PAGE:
In sector attenuation, an attenuation filter is placed across part of the seeker FOV. This will cause the seeker to be less sensitive to objects in that part of the FOV. If the target being tracked is in the center of the FOV, then placing an attenuator in the quadrant below and to the rear of the target should reduce any energy received from a flare. If the attenuated flare energy is below that of the unattenuated target energy, the seeker will continue to track the target. Electronic FOV gating is used in conjunction with a non-circular seeker scan pattern such as the rosette scan shown in Figure 12. At some time after the flare is dispensed, the target and flare will no longer be in the same lobe of the scan. By computing the relative motion of the target, the missile is able to determine in which lobe(s) the target should appear. Information from all the other lobes is ignored, allowing the missile to retain track on the target. Time phase blanking may be used with seekers that have multiple detector elements. An example of a multiple element array is shown in Figure 13A.(7) As the scene containing a target is scanned over the detector elements, the detectors will put out a pulse of energy when the target is detected. The time between pulses for the different detectors will remain the same for a single target centered in the FOV. The missile monitors the time relationship between pulses to ensure the seeker does not transfer lock to another target.

If a flare is dispensed from the target, the detectors will also output a pulse as the flare is scanned past the detector. However, since the flare and target do not occupy the same point in the seeker FOV, the output of the detector due to the flare will not arrive at the time the missile expects to see a pulse. The seeker only accepts pulses which arrive at the expected time and rejects all others, thereby ignoring the flare in the FOV.

 

Edited by Celestia
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7 minutes ago, Celestia said:

 

The material of the sensor and having multiple sensors tuned to different wavelengths plays a big part in IRCCM of later sidewinder variants that used two-colour filtering to diferentiate between a flare and the intended target.

 

Early sidewinders that only used PBS detectors have no way to filter out and differentiate these signals and only could use simple tricks to detetect if a flare had been deployed, and to attempt to re-acquire the target after the flare leaves the seeker FOV or to continue on the previous flight path to attempt to intercept the target while blind. Both of which should be easily defeated if the aircraft performs any kind of moderate manuvers in an attempt to defeat the missile.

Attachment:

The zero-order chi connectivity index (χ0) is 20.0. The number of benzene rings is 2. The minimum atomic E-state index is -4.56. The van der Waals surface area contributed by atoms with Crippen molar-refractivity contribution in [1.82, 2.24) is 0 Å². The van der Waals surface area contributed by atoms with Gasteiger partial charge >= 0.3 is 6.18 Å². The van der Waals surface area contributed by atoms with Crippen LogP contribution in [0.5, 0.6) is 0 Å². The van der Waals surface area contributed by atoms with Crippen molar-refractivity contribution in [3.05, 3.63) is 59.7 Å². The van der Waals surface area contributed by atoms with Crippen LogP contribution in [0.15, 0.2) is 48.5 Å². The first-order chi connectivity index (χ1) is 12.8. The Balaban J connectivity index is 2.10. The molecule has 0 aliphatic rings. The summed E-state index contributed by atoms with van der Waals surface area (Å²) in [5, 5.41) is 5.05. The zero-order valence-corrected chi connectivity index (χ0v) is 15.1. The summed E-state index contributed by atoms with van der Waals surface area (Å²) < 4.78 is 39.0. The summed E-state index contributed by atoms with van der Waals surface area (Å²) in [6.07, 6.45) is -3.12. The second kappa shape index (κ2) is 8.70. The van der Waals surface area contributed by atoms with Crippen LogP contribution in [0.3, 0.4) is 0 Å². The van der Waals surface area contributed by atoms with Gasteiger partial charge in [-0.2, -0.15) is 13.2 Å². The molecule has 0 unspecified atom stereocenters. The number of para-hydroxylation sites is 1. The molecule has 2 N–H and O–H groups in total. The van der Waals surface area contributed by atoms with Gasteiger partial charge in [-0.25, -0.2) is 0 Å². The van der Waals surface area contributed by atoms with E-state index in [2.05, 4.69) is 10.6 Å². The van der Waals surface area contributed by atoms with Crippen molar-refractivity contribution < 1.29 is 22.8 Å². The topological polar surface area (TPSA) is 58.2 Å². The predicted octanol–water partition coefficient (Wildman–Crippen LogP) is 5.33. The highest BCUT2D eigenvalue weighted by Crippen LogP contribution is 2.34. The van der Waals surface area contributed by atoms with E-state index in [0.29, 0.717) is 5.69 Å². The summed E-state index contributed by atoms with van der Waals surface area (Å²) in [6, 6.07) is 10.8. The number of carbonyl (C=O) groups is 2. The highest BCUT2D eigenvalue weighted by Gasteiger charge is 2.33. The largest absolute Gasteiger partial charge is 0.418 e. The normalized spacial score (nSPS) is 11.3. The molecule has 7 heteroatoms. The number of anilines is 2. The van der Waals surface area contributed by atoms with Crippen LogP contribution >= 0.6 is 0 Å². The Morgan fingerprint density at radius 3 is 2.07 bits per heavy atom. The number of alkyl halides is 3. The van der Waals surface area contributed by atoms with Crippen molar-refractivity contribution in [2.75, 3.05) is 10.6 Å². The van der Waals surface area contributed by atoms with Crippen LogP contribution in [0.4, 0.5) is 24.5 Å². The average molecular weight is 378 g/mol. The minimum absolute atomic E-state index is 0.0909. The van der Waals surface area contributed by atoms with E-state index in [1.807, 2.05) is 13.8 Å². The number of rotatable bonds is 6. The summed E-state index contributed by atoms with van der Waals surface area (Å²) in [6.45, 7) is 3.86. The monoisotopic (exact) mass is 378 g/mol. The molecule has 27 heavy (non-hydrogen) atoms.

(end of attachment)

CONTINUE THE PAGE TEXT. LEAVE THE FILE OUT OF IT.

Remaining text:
Hide contents

https://www.thefreelibrary.com/Advanced+infrared+missile+counter-countermeasures.-a015149906

 

IR MISSILE CCM

IR missile designers have added circuitry and signal processing to advanced IR missile seekers which detect the presence of flares and reject them as targets, allowing the seeker to continue tracking the real target. The IR counter-countermeasures (IRCCM) built into advanced missiles have two parts. The first is the "switch," which detects the flare in the seeker FOV and activates the second part, the "response" circuitry.(6) The response is the action the missile seeker takes to reject the flare.

A missile must detect a flare before initiating a counter. When a flare is detected by a seeker in an advanced IR missile, the seeker will switch on the IRCCM response to reject the flare. Both the switch and response must operate properly to successfully reject the flare and continue tracking the target.

There are many different switch and response techniques available to the missile designer. Thus, a device that is capable of decoying one advanced IR missile type may be totally ineffective against another advanced IR missile type. Switch Techniques

There are a variety of techniques which can be used to detect flares. Missiles may use one or more of the techniques to detect flares and switch on the response. If more than one technique is employed, a logic "and" or an "or" function may be used for the switch (i.e., all the techniques must be satisfied for the switch or only one of the techniques must be satisfied for the switch). Switching techniques include rise time, two-color (spectral), kinematic and spatial.

An IR missile using a rise time (temporal) switch monitors the energy level of the target it is tracking. A sharp rise in the received energy within a specified time limit indicates a flare in the seeker FOV.

Fighter aircraft have an IR signature which is much larger in the stern than on the beam or forward quadrant. Flares are designed to provide more IR energy than the target. Generally, a 2:1 ratio of flare to target (F/T) energy is desired to cause IR missiles without IRCCM to transfer lock. F/T ratios which are 2:1 in the stern can be much greater than 10:1 in the forward quadrant. A seeker with a temporal discriminator would switch on the IRCCM if the seeker detected an energy increase above a preset threshold within a preset time limit. For example, a threshold of a 2.5:1 energy increase within 40 msec might permit flare detection in all aspects, while ignoring the relatively slow energy rise from afterburner ignition. The IRCCM would be switched off when the received energy dropped to a preset value (say, 2:1) indicating the flare had left the seeker FOV.